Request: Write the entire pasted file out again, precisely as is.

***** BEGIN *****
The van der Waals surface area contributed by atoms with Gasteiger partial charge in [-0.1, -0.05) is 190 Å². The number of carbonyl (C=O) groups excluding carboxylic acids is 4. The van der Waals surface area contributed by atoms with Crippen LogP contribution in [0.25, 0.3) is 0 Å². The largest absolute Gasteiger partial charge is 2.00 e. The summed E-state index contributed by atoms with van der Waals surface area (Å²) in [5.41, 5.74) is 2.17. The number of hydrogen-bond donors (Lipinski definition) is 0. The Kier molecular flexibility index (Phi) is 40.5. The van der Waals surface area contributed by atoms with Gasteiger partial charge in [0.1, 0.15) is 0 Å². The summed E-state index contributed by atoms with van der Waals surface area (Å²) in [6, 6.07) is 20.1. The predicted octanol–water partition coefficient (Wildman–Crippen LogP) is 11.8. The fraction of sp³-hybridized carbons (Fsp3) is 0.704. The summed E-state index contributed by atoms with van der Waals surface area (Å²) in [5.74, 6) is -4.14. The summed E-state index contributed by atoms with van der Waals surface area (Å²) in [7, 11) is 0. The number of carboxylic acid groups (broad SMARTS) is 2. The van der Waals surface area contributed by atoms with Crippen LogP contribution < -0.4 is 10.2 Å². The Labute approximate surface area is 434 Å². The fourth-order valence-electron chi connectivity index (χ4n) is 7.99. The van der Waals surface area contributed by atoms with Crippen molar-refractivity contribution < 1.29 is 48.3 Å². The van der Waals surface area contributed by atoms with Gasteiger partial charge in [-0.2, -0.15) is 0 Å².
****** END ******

The van der Waals surface area contributed by atoms with Gasteiger partial charge in [-0.1, -0.05) is 190 Å². The number of carbonyl (C=O) groups excluding carboxylic acids is 4. The van der Waals surface area contributed by atoms with Crippen LogP contribution in [0.25, 0.3) is 0 Å². The largest absolute Gasteiger partial charge is 2.00 e. The summed E-state index contributed by atoms with van der Waals surface area (Å²) in [5.41, 5.74) is 2.17. The number of hydrogen-bond donors (Lipinski definition) is 0. The Kier molecular flexibility index (Phi) is 40.5. The van der Waals surface area contributed by atoms with Gasteiger partial charge in [0.1, 0.15) is 0 Å². The summed E-state index contributed by atoms with van der Waals surface area (Å²) in [6, 6.07) is 20.1. The predicted octanol–water partition coefficient (Wildman–Crippen LogP) is 11.8. The fraction of sp³-hybridized carbons (Fsp3) is 0.704. The summed E-state index contributed by atoms with van der Waals surface area (Å²) in [5.74, 6) is -4.14. The summed E-state index contributed by atoms with van der Waals surface area (Å²) in [7, 11) is 0. The number of carboxylic acid groups (broad SMARTS) is 2. The van der Waals surface area contributed by atoms with Crippen LogP contribution < -0.4 is 10.2 Å². The Labute approximate surface area is 434 Å². The fourth-order valence-electron chi connectivity index (χ4n) is 7.99. The van der Waals surface area contributed by atoms with Crippen molar-refractivity contribution < 1.29 is 48.3 Å². The van der Waals surface area contributed by atoms with Gasteiger partial charge in [-0.2, -0.15) is 0 Å².